When you see a stranger in the supermarket, try to come up with a story about them. Better still, create an article idea like “cooking for the single vegan – how to eat healthy and remain on a budget.”

When you see someone walking their dog, you might come up with “how the Westminster Kennel Club influences pet names based on winning canines.”

Still stumped – resources around you

If you’re still not convinced that you can get your mind working in the right direction, then resort to other methods. There are online repositories of blog-post ideas . There is a magic thing called the Internet that can lead you in different directions based on what people are talking about.

Both Google and offer up trending topic information so you can stay on top of what people are discussing online. These can both serve to spur your imagination and give you ideas that might resonate with editors.

And when all else fails, look at the calendar. Magazines and other publications are famous for writing the same articles every year at the same time. Go to the library and scour the magazine archives going back a few years. See what your favorite magazines examine every April and see if you can come up with an idea that has a fresh spin. Do the same for each month and you’ll be well on your way to creating articles for these publications.

Finally, listen carefully to your inner voice when you’re living your life. The questions you ask and the conversations you have are probably similar to those an entire population of readers has regularly. Flesh out those ideas and solve a problem, and you’ll have valuable ideas that any editor would be proud to feature.

Brainstorming isn’t all that difficult – and it’s definitely easier than writing a complete article. So, find your happy place, train your brain to take in information from everywhere. Focus on the stuff that has sold in the past and the ideas editors yearn for every year.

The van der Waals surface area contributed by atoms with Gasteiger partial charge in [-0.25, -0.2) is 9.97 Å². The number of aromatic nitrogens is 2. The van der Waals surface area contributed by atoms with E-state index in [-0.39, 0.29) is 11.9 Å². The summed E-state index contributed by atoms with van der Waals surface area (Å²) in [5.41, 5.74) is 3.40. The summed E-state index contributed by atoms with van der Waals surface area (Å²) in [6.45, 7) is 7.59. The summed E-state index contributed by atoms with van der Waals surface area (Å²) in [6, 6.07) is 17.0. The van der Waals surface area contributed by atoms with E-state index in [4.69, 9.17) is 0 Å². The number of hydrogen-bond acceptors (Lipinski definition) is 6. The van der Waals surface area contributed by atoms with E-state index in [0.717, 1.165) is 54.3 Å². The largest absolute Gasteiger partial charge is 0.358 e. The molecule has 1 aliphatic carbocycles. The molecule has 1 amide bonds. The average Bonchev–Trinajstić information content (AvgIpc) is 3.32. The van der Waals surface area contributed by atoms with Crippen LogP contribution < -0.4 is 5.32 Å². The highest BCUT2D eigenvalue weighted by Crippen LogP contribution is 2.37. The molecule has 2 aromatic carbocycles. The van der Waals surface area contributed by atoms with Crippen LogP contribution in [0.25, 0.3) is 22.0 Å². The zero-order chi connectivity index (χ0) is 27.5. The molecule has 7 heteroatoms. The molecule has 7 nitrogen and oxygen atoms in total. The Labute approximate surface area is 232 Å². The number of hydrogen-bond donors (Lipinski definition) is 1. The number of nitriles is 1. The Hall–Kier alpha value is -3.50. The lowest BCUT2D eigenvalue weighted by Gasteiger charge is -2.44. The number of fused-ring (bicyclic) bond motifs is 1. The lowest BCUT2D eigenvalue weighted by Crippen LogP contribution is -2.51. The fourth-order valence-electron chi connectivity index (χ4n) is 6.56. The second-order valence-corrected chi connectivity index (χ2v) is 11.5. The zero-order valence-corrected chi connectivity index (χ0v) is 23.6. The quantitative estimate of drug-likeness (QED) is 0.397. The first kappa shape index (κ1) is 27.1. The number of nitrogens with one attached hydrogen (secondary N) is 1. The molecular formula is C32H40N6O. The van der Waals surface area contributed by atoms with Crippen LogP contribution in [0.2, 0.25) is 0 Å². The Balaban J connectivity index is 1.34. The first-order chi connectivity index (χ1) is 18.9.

You’ll soon have a repository of ideas that you can pull from whenever your muse deserts you. And if all else fails, write an article about how hard it is to brainstorm article ideas. All the people at cocktail parties and social events are a perfect audience for that piece.


For more information about Jeff Cutler, visit him online at

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29 Financial Articles Every Freelancer Must Read

Contributed by reader Kimberly Lee

29 Financial Articles Every Freelancer Must Read – Read online articles about taxes, tax deductions, organization and more!

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Comments are moderated

Thanks to our readers for giving us feedback on our wide variety of posts on the Independent Journalist blog. Please note that we get a fair amount of spam, so we do moderate comments. If you feel your post has been inadvertently deleted, please contact freelance chair Dana Neuts.  Thanks for your understanding.

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Freelancers, Remember to Love Yourselves This Valentine’s Day!

Contributed by freelancer Tara Puckey

It’s that time of year again—the flowers and the candy, romantic dinners and wordy cards, the Hallmark holiday of love—Valentine’s Day.  When planning your love-fest dinners, dates and surprises, don’t neglect the ever-so-important relationship with your career.  Just like a budding romance, freelance gigs need attention and care to survive.

And so in the spirit of the holiday, here are some tips to help keep that freelance passion alive.

It’s okay to wallow in rejection for a while—Most freelancers will acknowledge you can’t win ‘em all.  There are also some freelancers who maintain that in this business, you’ve got to be resilient.  Honestly, that’s true.  But it’s also perfectly fine to drown in weepy music over a rejection that really stings.  It’s like a relationship: afterward, the making up is the best part.

Turn some jobs down and opt for something you’re passionate about—Freelancing is about the money.  You’ve got to make enough to survive.  But don’t forget about the reason you started on this path.  Take a job that means more to you than just a paycheck and devote yourself completely to it.  Trust me, you’ll end up satisfied and refreshed.

Go outside the box and learn something new—As freelancers, we tend to get in a groove.  We realize our strengths and weaknesses and adjust accordingly, moving through the days with a rhythm of productivity (or at least that’s the goal).  Take a minute to move outside your comfort zone and get some new juices flowing.  Sign up for a class you know nothing about, embark on a project where you’ll be learning as you go.  Just learn something different.